Friday, November 25, 2011

Jim Baker’s Blue-Jay Yarn

Mark Twain (1835–1910)
From Mark Twain: A Tramp Abroad, Following the Equator, Other Travels

When Mark Twain was midway through the composition of Adventures of Huckleberry Finn, he and his family embarked on a sixteen-month sojourn in Europe, from April 1878 to August 1879. He used the opportunity to write and publish a travel book in the vein of his earliest success, The Innocents Abroad. When the sequel, A Tramp Abroad, was published in 1880, it sold over sixty thousand copies during its first year and remained his best-selling book until his death thirty years later.

But, like Huckleberry Finn, which would take him eight years to complete, A Tramp Abroad did not come easy. From Europe he wrote to William Dean Howells, his friend and occasional editor, about the frustration of writing while touring.
I wish I could give those sharp satires on European life which you mention, but of course a man can’t write successful satire except he be in a calm judicial good-humor—whereas I hate travel, & I hate hotels, & I hate the opera, [&] I hate the Old Masters—in truth I don’t ever seem to be in a good enough humor with anything to satirize it. . . . I want to make a book which people will read,—& I shall make it profitable reading in spots—in spots merely because there’s not much material for a larger amount.
Alongside his skewering of European customs and language and culture, Twain padded his book with a number of American reminiscences, including one of his most famous “stories,” the blue-jay yarn. Twain had originally heard it from his friend Jim Gillis when they were prospecting for gold in the winter of 1864–65; Twain transforms his friend’s campfire tale into a satire of human perseverance and social behavior—and perhaps he meant the tale to be a profile of a writer trying futilely to fill his book with “profitable reading” in the same way that a desperate blue jay might try to fill a hole with acorns.

Some commentators have also read the story as an allusion to an ill-received speech given by Twain at John Greenleaf Whittier’s seventieth birthday dinner the year before he left for Europe. In lieu of a speech, Twain told a fanciful, off-color tale of “Mr. Longfellow, Mr. Emerson & Mr. Oliver Wendell Holmes” showing up drunk at a California miner’s cabin. His attempt at a jovial roast backfired with the bluebloods of New England who, like the owl that visits Yosemite, “couldn’t see anything funny in it.”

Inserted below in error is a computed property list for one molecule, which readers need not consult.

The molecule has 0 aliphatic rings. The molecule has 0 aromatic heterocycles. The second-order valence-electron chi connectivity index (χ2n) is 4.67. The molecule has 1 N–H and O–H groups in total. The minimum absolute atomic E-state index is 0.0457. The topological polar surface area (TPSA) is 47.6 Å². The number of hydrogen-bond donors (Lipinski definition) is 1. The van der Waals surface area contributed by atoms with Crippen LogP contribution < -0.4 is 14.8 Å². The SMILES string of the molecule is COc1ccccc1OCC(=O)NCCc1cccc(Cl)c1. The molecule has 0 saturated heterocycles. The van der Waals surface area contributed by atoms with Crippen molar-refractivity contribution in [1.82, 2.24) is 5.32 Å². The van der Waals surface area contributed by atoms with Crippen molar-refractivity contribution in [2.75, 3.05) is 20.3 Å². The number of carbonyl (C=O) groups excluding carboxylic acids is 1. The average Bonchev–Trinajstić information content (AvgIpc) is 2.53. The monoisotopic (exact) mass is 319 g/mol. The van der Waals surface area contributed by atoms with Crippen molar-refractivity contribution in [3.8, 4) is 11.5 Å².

This week’s selection—the 100th in the Story of the Week series—was recommended by Errol Van Stralen from Memphis, Tennessee, who remarks that it is “every bit as good as ‘The Celebrated Jumping Frog of Calaveras County’; I believe Twain collected the blue-jay yarn from the same source.” Errol’s recollection is very close to the mark. During the same winter that Jim Gillis and Twain were together prospecting in the California hills, they heard from a old-timer at Angels Camp the celebrated frog yarn that would make Mark Twain an internationally famous celebrity.

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Animals talk to each other, of course. There can be no question about that; but I suppose there are very few people who can under stand them. I never knew but one man who could. I knew he could, however, because he told me so himself. . . . If you don't see the full story below, click here (PDF) or click here (Google Docs) to read it—free!

This selection may be photocopied and distributed for classroom or educational use.

1 comment:

Jyothi natarajan. said...

Here is a great story-teller at work. Mark Twain relates a story he had heard from a friend and in the act of narrating it, transforms it into a satire on human perseverance and social behavior.
The character sketch is interesting. A blue jay
is capable of lying, stealing,deceiving and betraying and doesn't give a thought about the SACREDNESS OF OBLIGATION.Sounds familiar! The metaphorical description of humans is most appropriate.I wonder if we 'd behave differently and sympathize if we were to see a human being doing a futile thing like filling a long hole with acorns.